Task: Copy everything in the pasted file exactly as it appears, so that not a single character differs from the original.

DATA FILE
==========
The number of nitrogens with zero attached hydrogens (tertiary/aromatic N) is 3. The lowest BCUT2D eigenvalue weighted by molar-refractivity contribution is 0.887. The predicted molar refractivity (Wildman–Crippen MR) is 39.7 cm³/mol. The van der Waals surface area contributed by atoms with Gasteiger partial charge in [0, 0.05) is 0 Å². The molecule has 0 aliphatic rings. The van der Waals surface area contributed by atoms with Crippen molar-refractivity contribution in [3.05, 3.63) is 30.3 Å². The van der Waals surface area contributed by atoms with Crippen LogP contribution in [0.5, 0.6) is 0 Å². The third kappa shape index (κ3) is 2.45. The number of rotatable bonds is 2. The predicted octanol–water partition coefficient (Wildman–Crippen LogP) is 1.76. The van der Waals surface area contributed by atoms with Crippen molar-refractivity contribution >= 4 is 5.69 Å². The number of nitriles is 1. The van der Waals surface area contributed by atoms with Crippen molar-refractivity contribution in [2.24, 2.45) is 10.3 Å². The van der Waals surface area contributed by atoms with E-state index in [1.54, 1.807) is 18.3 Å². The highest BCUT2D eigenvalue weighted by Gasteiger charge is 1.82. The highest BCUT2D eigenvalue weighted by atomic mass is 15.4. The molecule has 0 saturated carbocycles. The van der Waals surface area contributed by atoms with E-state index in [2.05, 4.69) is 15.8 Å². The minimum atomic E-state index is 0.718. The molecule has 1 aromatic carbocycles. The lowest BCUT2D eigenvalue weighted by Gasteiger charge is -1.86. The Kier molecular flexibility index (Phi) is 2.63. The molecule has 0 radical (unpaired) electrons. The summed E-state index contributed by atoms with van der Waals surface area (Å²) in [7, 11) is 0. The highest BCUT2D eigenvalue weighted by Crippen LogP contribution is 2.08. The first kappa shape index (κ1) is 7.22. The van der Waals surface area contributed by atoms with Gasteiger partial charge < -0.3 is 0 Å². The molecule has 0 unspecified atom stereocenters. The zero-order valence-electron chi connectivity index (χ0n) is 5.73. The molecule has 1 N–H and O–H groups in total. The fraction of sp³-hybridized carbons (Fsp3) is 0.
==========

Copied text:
The number of nitrogens with zero attached hydrogens (tertiary/aromatic N) is 3. The lowest BCUT2D eigenvalue weighted by molar-refractivity contribution is 0.887. The predicted molar refractivity (Wildman–Crippen MR) is 39.7 cm³/mol. The van der Waals surface area contributed by atoms with Gasteiger partial charge in [0, 0.05) is 0 Å². The molecule has 0 aliphatic rings. The van der Waals surface area contributed by atoms with Crippen molar-refractivity contribution in [3.05, 3.63) is 30.3 Å². The van der Waals surface area contributed by atoms with Crippen LogP contribution in [0.5, 0.6) is 0 Å². The third kappa shape index (κ3) is 2.45. The number of rotatable bonds is 2. The predicted octanol–water partition coefficient (Wildman–Crippen LogP) is 1.76. The van der Waals surface area contributed by atoms with Crippen molar-refractivity contribution >= 4 is 5.69 Å². The number of nitriles is 1. The van der Waals surface area contributed by atoms with Crippen molar-refractivity contribution in [2.24, 2.45) is 10.3 Å². The van der Waals surface area contributed by atoms with E-state index in [1.54, 1.807) is 18.3 Å². The highest BCUT2D eigenvalue weighted by Gasteiger charge is 1.82. The highest BCUT2D eigenvalue weighted by atomic mass is 15.4. The molecule has 0 saturated carbocycles. The van der Waals surface area contributed by atoms with E-state index in [2.05, 4.69) is 15.8 Å². The minimum atomic E-state index is 0.718. The molecule has 1 aromatic carbocycles. The lowest BCUT2D eigenvalue weighted by Gasteiger charge is -1.86. The Kier molecular flexibility index (Phi) is 2.63. The molecule has 0 radical (unpaired) electrons. The summed E-state index contributed by atoms with van der Waals surface area (Å²) in [7, 11) is 0. The highest BCUT2D eigenvalue weighted by Crippen LogP contribution is 2.08. The first kappa shape index (κ1) is 7.22. The van der Waals surface area contributed by atoms with Gasteiger partial charge < -0.3 is 0 Å². The molecule has 0 unspecified atom stereocenters. The zero-order valence-electron chi connectivity index (χ0n) is 5.73. The molecule has 1 N–H and O–H groups in total. The fraction of sp³-hybridized carbons (Fsp3) is 0.